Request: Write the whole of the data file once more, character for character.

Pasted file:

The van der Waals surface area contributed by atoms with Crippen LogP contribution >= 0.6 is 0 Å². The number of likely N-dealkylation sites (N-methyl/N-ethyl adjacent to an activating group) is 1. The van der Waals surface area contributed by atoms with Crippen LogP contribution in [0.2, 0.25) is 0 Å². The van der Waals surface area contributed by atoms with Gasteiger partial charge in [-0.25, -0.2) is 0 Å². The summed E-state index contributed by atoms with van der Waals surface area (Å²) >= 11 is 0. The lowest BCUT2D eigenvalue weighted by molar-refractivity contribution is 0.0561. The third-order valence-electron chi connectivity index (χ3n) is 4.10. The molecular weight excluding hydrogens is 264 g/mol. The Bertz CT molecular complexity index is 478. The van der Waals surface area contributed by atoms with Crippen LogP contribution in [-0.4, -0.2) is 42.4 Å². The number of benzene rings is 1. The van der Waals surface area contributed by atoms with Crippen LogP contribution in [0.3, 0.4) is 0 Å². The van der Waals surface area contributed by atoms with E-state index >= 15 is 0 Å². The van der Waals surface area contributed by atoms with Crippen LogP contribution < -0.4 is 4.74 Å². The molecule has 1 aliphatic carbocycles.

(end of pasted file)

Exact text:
The van der Waals surface area contributed by atoms with Crippen LogP contribution >= 0.6 is 0 Å². The number of likely N-dealkylation sites (N-methyl/N-ethyl adjacent to an activating group) is 1. The van der Waals surface area contributed by atoms with Crippen LogP contribution in [0.2, 0.25) is 0 Å². The van der Waals surface area contributed by atoms with Gasteiger partial charge in [-0.25, -0.2) is 0 Å². The summed E-state index contributed by atoms with van der Waals surface area (Å²) >= 11 is 0. The lowest BCUT2D eigenvalue weighted by molar-refractivity contribution is 0.0561. The third-order valence-electron chi connectivity index (χ3n) is 4.10. The molecular weight excluding hydrogens is 264 g/mol. The Bertz CT molecular complexity index is 478. The van der Waals surface area contributed by atoms with Crippen LogP contribution in [-0.4, -0.2) is 42.4 Å². The number of benzene rings is 1. The van der Waals surface area contributed by atoms with Crippen LogP contribution in [0.3, 0.4) is 0 Å². The van der Waals surface area contributed by atoms with E-state index >= 15 is 0 Å². The van der Waals surface area contributed by atoms with Crippen LogP contribution < -0.4 is 4.74 Å². The molecule has 1 aliphatic carbocycles.